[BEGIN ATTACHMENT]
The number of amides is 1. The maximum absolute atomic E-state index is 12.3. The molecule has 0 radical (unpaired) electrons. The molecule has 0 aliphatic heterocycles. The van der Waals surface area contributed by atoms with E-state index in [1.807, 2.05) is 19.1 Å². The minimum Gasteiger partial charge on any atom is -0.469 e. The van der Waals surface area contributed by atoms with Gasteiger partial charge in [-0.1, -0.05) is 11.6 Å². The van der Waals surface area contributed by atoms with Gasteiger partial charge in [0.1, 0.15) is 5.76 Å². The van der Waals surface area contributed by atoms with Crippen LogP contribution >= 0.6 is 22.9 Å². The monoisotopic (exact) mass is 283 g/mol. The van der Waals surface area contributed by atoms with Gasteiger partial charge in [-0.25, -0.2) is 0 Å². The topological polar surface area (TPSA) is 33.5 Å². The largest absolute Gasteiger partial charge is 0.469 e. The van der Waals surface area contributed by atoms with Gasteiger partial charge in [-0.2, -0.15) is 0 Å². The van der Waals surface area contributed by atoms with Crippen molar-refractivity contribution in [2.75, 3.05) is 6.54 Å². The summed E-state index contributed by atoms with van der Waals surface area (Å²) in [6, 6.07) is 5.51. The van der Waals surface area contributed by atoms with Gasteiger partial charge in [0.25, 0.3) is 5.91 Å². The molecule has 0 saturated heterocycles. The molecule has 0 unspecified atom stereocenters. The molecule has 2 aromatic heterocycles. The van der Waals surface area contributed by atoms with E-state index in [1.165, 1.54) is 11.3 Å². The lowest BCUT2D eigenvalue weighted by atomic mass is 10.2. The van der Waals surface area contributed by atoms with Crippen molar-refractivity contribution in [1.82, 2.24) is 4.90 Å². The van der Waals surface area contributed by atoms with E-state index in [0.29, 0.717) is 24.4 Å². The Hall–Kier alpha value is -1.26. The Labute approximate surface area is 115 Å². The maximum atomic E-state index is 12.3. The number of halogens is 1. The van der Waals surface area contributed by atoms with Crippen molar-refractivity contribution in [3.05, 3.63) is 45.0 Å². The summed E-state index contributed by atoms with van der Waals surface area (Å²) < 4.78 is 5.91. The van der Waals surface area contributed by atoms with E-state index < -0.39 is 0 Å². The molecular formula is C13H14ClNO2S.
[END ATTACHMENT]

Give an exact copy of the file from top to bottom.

The number of amides is 1. The maximum absolute atomic E-state index is 12.3. The molecule has 0 radical (unpaired) electrons. The molecule has 0 aliphatic heterocycles. The van der Waals surface area contributed by atoms with E-state index in [1.807, 2.05) is 19.1 Å². The minimum Gasteiger partial charge on any atom is -0.469 e. The van der Waals surface area contributed by atoms with Gasteiger partial charge in [-0.1, -0.05) is 11.6 Å². The van der Waals surface area contributed by atoms with Gasteiger partial charge in [0.1, 0.15) is 5.76 Å². The van der Waals surface area contributed by atoms with Crippen LogP contribution >= 0.6 is 22.9 Å². The monoisotopic (exact) mass is 283 g/mol. The van der Waals surface area contributed by atoms with Gasteiger partial charge in [-0.25, -0.2) is 0 Å². The topological polar surface area (TPSA) is 33.5 Å². The largest absolute Gasteiger partial charge is 0.469 e. The van der Waals surface area contributed by atoms with Gasteiger partial charge in [-0.2, -0.15) is 0 Å². The van der Waals surface area contributed by atoms with Crippen molar-refractivity contribution in [2.75, 3.05) is 6.54 Å². The summed E-state index contributed by atoms with van der Waals surface area (Å²) in [6, 6.07) is 5.51. The van der Waals surface area contributed by atoms with Gasteiger partial charge in [0.25, 0.3) is 5.91 Å². The molecule has 0 saturated heterocycles. The molecule has 0 unspecified atom stereocenters. The molecule has 2 aromatic heterocycles. The van der Waals surface area contributed by atoms with E-state index in [1.165, 1.54) is 11.3 Å². The lowest BCUT2D eigenvalue weighted by atomic mass is 10.2. The van der Waals surface area contributed by atoms with Crippen molar-refractivity contribution in [1.82, 2.24) is 4.90 Å². The van der Waals surface area contributed by atoms with E-state index in [0.29, 0.717) is 24.4 Å². The Hall–Kier alpha value is -1.26. The Labute approximate surface area is 115 Å². The maximum atomic E-state index is 12.3. The number of halogens is 1. The van der Waals surface area contributed by atoms with Crippen molar-refractivity contribution in [3.05, 3.63) is 45.0 Å². The summed E-state index contributed by atoms with van der Waals surface area (Å²) < 4.78 is 5.91. The van der Waals surface area contributed by atoms with E-state index < -0.39 is 0 Å². The molecular formula is C13H14ClNO2S.